Making Democracy Work

Colorado Reapportionment and Redistricting

How does Colorado redraw boundaries for the U.S. Congress and State House and Senate?

League Advocates for Passage of Amendments Y & Z

Fair and Competitive Districting + anti-Gerrymandering!

Did you know that if passed, Colorado would be the first and only state in the union to give a voice to unaffiliated voters in this process? A national model perhaps, as, after all, they represent about 1/3 of registered voters!

The politicians who represent us, the people, are elected by district. District lines are drawn every ten years following the census report. Currently drawing those lines is the responsibility of the legislature, the very folks whose elections depend on the boundary lines!

Amendments Y and Z would place that authority in two independent commissions, which is ever so important because it is obvious that over the years both of the state's largest political parties are responsible for working to keep themselves in the majority. In Colorado, only one of our seven U.S.

Congressional (House) districts is competitive, and only 4-5 of our state House and 5-6 of our state Senate districts are competitive---out of 100 total! It is quite fascinating to note that both our State House and our State Senate voted unanimously to refer these two amendments to the ballot! Evidently, they understand the status quo as well!

If Y and Z do not pass in 2018, there is one last chance (2019), otherwise not until the next census in 2030 could these proposals possibly be put into effect! State League has been working diligently and vigorously to bring measures to the ballot that match League positions on the criteria for the selection of the commissions' members, transparency and public input, maximum competitiveness of the districts, protection of minority voting strength, and judicial review of the maps. These do!

Again, it is truly important that these two amendments pass this year! The two biggest hurdles to the passage of these two truly important amendments are apathy and ignorance. Our ballots are long this year and full of legalese that may turn voters off. As League members we must do our parts to educate and advocate, and we have tools to accomplish this: ballot issues pamphlets, "Yes on Amendments Y and Z" tri-fold pamphlets, pins, yard signs, our knowledge and spreading the word to our families, friends, social groups, and community members.

Please let us know if you are able to assist! Here are two letters to the editor that you can personalize and send out: Letter for Y & Z V.1 Letter for Y & Z V.2

MANY thanks to LWVCO president, Toni Larson, and LWVCO Board Member, Jean Fredlund, for an engaging presentation yesterday. It was inspiring!

Bottom line: We the voters should choose our politicians, not the other way around!

Reapportionment

In Colorado, the word "Reapportionment" constitutionally describes the process of determining state legislative boundaries. After a census, reflecting shifts in population statewide, the Colorado Reapportionment Commission reapportions the number of state senators not to exceed 35 and the number of state representatives not to exceed 65.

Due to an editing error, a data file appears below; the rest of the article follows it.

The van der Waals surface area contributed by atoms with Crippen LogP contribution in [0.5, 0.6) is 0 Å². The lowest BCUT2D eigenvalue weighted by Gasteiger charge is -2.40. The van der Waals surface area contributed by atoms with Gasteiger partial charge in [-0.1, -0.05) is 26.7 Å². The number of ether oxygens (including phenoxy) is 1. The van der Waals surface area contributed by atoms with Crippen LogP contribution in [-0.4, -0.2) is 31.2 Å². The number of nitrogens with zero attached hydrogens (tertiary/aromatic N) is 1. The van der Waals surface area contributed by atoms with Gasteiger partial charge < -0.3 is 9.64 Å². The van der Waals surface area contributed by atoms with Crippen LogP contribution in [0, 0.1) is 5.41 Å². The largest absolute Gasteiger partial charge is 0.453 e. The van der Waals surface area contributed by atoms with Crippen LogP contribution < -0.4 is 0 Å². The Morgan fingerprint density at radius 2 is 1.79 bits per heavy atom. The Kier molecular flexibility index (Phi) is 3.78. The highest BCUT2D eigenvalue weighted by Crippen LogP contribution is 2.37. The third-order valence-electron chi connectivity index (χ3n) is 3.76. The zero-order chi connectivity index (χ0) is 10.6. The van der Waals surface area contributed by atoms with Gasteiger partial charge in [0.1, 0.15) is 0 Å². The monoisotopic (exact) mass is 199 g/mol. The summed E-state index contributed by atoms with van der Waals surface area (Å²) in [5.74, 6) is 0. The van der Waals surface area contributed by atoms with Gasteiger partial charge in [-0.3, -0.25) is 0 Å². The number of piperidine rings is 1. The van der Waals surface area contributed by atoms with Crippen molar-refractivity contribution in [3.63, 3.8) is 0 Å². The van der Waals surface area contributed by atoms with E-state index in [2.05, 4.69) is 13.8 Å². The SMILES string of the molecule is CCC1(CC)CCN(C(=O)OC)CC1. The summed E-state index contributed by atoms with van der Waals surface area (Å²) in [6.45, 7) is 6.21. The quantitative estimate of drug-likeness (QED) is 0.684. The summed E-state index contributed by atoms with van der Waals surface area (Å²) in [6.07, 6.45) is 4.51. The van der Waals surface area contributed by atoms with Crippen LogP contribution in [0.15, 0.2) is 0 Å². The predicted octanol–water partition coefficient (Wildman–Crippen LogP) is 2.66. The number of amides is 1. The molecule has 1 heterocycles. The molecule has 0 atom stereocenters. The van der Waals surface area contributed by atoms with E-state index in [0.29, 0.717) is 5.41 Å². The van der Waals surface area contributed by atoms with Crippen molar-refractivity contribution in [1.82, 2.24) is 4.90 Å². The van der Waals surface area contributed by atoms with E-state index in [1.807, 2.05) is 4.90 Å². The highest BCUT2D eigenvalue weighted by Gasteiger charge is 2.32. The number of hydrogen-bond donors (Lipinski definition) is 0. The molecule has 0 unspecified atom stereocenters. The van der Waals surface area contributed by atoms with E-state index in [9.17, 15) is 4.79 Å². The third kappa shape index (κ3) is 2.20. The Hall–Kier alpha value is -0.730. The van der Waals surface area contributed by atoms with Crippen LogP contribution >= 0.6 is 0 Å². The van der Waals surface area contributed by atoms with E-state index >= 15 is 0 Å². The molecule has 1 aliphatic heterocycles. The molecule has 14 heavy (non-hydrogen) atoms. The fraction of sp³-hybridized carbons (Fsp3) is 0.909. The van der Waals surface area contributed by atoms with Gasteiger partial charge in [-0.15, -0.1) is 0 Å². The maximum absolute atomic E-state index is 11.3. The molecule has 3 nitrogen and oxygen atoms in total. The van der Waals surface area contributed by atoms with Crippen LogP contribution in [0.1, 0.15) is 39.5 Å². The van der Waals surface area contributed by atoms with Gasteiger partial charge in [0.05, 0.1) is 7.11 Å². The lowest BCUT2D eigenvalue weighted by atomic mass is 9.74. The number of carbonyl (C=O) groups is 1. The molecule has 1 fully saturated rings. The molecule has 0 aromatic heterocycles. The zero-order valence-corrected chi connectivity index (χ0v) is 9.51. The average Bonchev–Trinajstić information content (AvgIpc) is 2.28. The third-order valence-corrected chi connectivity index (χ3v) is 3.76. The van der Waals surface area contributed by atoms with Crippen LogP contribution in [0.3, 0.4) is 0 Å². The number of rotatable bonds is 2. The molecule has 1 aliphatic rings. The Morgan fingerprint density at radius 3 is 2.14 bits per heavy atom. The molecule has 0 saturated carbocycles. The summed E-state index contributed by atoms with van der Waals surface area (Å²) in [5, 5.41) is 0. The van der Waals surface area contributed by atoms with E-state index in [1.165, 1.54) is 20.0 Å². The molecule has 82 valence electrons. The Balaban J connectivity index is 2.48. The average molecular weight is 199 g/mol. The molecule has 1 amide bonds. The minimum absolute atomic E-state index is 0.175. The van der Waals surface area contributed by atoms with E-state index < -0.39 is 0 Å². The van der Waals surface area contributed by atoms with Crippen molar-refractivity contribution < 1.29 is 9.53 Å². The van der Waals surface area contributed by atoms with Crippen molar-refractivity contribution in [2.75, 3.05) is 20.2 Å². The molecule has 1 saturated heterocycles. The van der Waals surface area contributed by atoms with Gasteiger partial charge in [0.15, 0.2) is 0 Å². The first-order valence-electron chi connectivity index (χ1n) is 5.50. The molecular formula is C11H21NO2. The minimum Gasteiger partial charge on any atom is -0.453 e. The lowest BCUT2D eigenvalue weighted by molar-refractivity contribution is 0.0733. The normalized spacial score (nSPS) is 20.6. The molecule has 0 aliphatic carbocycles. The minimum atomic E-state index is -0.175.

Colorado has a Reapportionment Commission composed of 11 appointed members that is convened in May of the year following a census to draw lines for the State House and Senate districts.

Redistricting

In Colorado the term "redistricting" is used to describe the re-drawing of U.S. Congressional Districts. The Colorado General Assembly will draw the lines for the US Congressional seats. Based on HB 10-1408, which passed in 2010, the following criteria will be used: population equality; compliance with the Voting Rights Act of 1965; preservation of political subdivisions; preservation of ethnic, cultural,economic, trade area, geographic and demographic factors; compactness; and minimal disruption of prior district lines.

The General Assembly has established a bipartisan Joint Select Committee to draw boundaries for the State House and Senate Districts.

How Do The Committees Work?

Download charts that show how the committee members are chosen and how the committees function.

League of Women Voters of the U.S. Position on Reapportionment

LWVUS Position: "The LWVUS believes that congressional districts and government legislative bodies should be apportioned substantially on population. The League is convinced that this standard, established by the Supreme Court, should be maintained and that the US Constitution should not be amended to allow for consideration of factors other than population in apportionment. "

League of Women Voters of Colorado Position on Reapportionment

LWVCO Position: (in Brief) "Support of an independent commission to reapportion the Colorado state legislature. Support of apportionment of both houses of the state legislature and Colorado U.S. congressional districts based on specific criteria." Criteria are:
1. As nearly equal population in each district within a 5% deviation.
2. As compact as possible with linear distances of boundaries as short as possible.
3. No part of a county shall be added to all or part of another county if possible.
4. Communities of interest-ethnic, cultural, economic trade area, geographic and demographic factors-shall be preserved in a single district, if possible, based on above criteria.

Redistricting & Reapportionment Resources